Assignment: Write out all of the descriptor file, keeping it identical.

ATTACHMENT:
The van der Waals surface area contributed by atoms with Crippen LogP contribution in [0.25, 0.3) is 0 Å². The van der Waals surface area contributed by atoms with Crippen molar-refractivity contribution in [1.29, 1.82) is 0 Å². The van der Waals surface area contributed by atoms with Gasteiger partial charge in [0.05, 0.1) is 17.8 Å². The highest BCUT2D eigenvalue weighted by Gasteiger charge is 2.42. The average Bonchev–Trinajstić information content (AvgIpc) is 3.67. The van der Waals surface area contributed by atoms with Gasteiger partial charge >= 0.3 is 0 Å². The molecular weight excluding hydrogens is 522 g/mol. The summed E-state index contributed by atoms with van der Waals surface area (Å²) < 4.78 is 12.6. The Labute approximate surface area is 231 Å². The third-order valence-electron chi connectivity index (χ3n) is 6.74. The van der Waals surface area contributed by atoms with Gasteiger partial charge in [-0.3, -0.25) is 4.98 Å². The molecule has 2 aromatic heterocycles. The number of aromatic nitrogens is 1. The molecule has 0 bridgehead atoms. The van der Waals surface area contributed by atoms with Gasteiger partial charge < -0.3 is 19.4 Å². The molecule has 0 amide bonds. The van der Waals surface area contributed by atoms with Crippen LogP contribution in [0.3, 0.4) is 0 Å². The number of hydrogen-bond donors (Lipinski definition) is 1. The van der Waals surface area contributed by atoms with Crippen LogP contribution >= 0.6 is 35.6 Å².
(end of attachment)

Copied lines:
The van der Waals surface area contributed by atoms with Crippen LogP contribution in [0.25, 0.3) is 0 Å². The van der Waals surface area contributed by atoms with Crippen molar-refractivity contribution in [1.29, 1.82) is 0 Å². The van der Waals surface area contributed by atoms with Gasteiger partial charge in [0.05, 0.1) is 17.8 Å². The highest BCUT2D eigenvalue weighted by Gasteiger charge is 2.42. The average Bonchev–Trinajstić information content (AvgIpc) is 3.67. The van der Waals surface area contributed by atoms with Gasteiger partial charge >= 0.3 is 0 Å². The molecular weight excluding hydrogens is 522 g/mol. The summed E-state index contributed by atoms with van der Waals surface area (Å²) < 4.78 is 12.6. The Labute approximate surface area is 231 Å². The third-order valence-electron chi connectivity index (χ3n) is 6.74. The van der Waals surface area contributed by atoms with Gasteiger partial charge in [-0.3, -0.25) is 4.98 Å². The molecule has 2 aromatic heterocycles. The number of aromatic nitrogens is 1. The molecule has 0 bridgehead atoms. The van der Waals surface area contributed by atoms with Gasteiger partial charge < -0.3 is 19.4 Å². The molecule has 0 amide bonds. The van der Waals surface area contributed by atoms with Crippen LogP contribution in [0.3, 0.4) is 0 Å². The number of hydrogen-bond donors (Lipinski definition) is 1. The van der Waals surface area contributed by atoms with Crippen LogP contribution >= 0.6 is 35.6 Å².